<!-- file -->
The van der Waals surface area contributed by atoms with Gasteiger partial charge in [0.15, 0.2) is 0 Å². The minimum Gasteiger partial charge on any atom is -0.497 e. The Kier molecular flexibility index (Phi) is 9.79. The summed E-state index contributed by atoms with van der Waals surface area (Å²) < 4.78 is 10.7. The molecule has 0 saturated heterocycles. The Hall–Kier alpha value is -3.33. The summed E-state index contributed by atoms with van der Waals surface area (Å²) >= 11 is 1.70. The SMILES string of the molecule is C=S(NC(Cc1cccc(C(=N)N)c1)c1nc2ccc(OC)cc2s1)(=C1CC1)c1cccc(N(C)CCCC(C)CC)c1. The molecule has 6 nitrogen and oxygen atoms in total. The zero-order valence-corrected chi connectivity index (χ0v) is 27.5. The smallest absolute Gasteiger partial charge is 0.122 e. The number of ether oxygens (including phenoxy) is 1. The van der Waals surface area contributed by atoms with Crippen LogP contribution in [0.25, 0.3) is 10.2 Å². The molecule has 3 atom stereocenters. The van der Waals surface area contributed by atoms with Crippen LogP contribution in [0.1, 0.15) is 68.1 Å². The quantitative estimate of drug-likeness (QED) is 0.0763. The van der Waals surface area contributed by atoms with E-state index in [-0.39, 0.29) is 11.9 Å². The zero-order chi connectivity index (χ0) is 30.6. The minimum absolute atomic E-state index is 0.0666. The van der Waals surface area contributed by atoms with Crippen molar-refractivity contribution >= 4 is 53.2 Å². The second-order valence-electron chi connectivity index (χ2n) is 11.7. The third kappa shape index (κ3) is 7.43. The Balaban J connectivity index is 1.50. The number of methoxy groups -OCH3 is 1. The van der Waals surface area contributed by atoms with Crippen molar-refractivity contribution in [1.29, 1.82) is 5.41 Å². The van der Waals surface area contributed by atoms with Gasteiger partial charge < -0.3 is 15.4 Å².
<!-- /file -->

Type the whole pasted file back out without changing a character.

The van der Waals surface area contributed by atoms with Gasteiger partial charge in [0.15, 0.2) is 0 Å². The minimum Gasteiger partial charge on any atom is -0.497 e. The Kier molecular flexibility index (Phi) is 9.79. The summed E-state index contributed by atoms with van der Waals surface area (Å²) < 4.78 is 10.7. The molecule has 0 saturated heterocycles. The Hall–Kier alpha value is -3.33. The summed E-state index contributed by atoms with van der Waals surface area (Å²) >= 11 is 1.70. The SMILES string of the molecule is C=S(NC(Cc1cccc(C(=N)N)c1)c1nc2ccc(OC)cc2s1)(=C1CC1)c1cccc(N(C)CCCC(C)CC)c1. The molecule has 6 nitrogen and oxygen atoms in total. The zero-order valence-corrected chi connectivity index (χ0v) is 27.5. The smallest absolute Gasteiger partial charge is 0.122 e. The number of ether oxygens (including phenoxy) is 1. The van der Waals surface area contributed by atoms with Crippen LogP contribution in [0.25, 0.3) is 10.2 Å². The molecule has 3 atom stereocenters. The van der Waals surface area contributed by atoms with Crippen LogP contribution in [0.1, 0.15) is 68.1 Å². The quantitative estimate of drug-likeness (QED) is 0.0763. The van der Waals surface area contributed by atoms with E-state index in [-0.39, 0.29) is 11.9 Å². The zero-order chi connectivity index (χ0) is 30.6. The minimum absolute atomic E-state index is 0.0666. The van der Waals surface area contributed by atoms with Crippen molar-refractivity contribution >= 4 is 53.2 Å². The second-order valence-electron chi connectivity index (χ2n) is 11.7. The third kappa shape index (κ3) is 7.43. The Balaban J connectivity index is 1.50. The number of methoxy groups -OCH3 is 1. The van der Waals surface area contributed by atoms with Crippen molar-refractivity contribution in [1.29, 1.82) is 5.41 Å². The van der Waals surface area contributed by atoms with Gasteiger partial charge < -0.3 is 15.4 Å².